A collaborative effort of local government leaders, businesses, post-secondary educators and public schools, Manufacturing Day zeroed in on 100 Culpeper County high school students with the aim of opening their eyes to new vistas of opportunity after graduation.
Held traditionally in early October, Manufacturing Day was launched in 2012 to encourage companies and educational institutions around the nation to open their doors to students, parents, teachers and community leaders to display a modern view of manufacturing careers.
“What manufacturing was 30, 40 years ago and what it is today are two very different things,” said Harold Philbrick, plant manager of MASCO Cabinetry. Also known as Merillat, MASCO was one of the companies that participated in the event, its second year to do so.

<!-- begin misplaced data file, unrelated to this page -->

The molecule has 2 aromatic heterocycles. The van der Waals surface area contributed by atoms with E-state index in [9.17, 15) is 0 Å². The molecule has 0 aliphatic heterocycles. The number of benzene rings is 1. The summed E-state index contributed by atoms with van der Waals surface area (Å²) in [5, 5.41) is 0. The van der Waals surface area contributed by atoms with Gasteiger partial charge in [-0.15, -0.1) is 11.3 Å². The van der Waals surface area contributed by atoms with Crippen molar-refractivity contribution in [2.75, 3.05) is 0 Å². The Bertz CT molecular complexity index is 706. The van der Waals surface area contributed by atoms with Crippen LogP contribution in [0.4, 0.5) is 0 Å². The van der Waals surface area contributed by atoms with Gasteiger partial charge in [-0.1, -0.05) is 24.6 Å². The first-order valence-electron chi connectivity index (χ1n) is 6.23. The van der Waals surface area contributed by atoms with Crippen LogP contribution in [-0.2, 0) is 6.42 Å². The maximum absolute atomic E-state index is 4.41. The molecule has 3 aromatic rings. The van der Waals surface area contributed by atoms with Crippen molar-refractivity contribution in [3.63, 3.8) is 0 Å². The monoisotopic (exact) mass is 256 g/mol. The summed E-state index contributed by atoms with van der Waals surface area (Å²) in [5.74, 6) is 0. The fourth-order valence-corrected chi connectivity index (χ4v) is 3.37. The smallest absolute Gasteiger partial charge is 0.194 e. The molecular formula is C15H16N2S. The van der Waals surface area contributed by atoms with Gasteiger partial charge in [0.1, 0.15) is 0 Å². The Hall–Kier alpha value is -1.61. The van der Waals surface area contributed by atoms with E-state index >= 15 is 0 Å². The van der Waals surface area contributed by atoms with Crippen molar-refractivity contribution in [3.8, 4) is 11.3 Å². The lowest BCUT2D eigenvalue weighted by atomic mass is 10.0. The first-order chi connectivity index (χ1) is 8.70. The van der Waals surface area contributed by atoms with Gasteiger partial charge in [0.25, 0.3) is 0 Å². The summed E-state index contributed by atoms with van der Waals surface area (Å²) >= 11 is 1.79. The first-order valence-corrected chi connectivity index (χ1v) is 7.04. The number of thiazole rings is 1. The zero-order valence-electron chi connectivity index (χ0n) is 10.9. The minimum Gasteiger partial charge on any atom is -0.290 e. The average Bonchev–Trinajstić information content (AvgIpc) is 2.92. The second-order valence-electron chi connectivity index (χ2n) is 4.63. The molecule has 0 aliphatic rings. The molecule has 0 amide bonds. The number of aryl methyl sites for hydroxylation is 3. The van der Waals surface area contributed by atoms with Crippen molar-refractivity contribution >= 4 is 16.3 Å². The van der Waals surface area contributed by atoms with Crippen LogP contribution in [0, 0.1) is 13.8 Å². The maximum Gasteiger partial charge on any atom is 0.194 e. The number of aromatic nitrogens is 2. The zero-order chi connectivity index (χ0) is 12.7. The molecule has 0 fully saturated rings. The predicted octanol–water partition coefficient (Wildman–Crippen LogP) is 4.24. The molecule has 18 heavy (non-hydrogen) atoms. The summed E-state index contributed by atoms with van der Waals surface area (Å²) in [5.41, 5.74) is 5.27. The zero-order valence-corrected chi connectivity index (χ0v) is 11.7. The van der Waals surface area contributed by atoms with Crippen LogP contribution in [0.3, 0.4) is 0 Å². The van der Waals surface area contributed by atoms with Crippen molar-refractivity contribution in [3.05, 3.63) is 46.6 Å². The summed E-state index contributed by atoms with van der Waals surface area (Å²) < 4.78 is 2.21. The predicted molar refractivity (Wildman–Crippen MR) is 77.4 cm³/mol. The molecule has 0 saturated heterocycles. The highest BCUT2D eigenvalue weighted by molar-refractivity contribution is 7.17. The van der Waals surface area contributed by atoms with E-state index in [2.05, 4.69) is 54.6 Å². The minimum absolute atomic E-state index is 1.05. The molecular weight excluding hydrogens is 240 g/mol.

“Not only that, but these days, people have their choice of where to work,” Philbrick added. “We have a labor shortage going on, so you have to adjust and adapt to attract good employees.”
Students from both Culpeper County and Eastern View high schools toured three manufacturing companies in different parts of the county, and were introduced to others through activities at their final stop.
“I haven’t decided what to do after high school,” said Ramon Mendez, an EVHS senior who took the tours. “This was good—it helped to learn about different careers I didn’t know about, like being a controller.”
At MASCO, the students were broken into small groups and shown through the cabinet-making process.
“Anything built today will get to the customer tomorrow,” said David Dodson, a quality-control manager who led one tour. Dodson has been with the Culpeper business for 34 years. “We ship our products to construction companies and builders from Maine to Florida.”
He showed the students some of the plant’s computers and electronic gear and the equipment’s operators as the factory transformed wood into cabinet components on the manufacturing floor.
As she followed Dodson on the tour, EVHS senior Gianna Gilmore observed as workers finessed the finish on various pieces with whirring tools.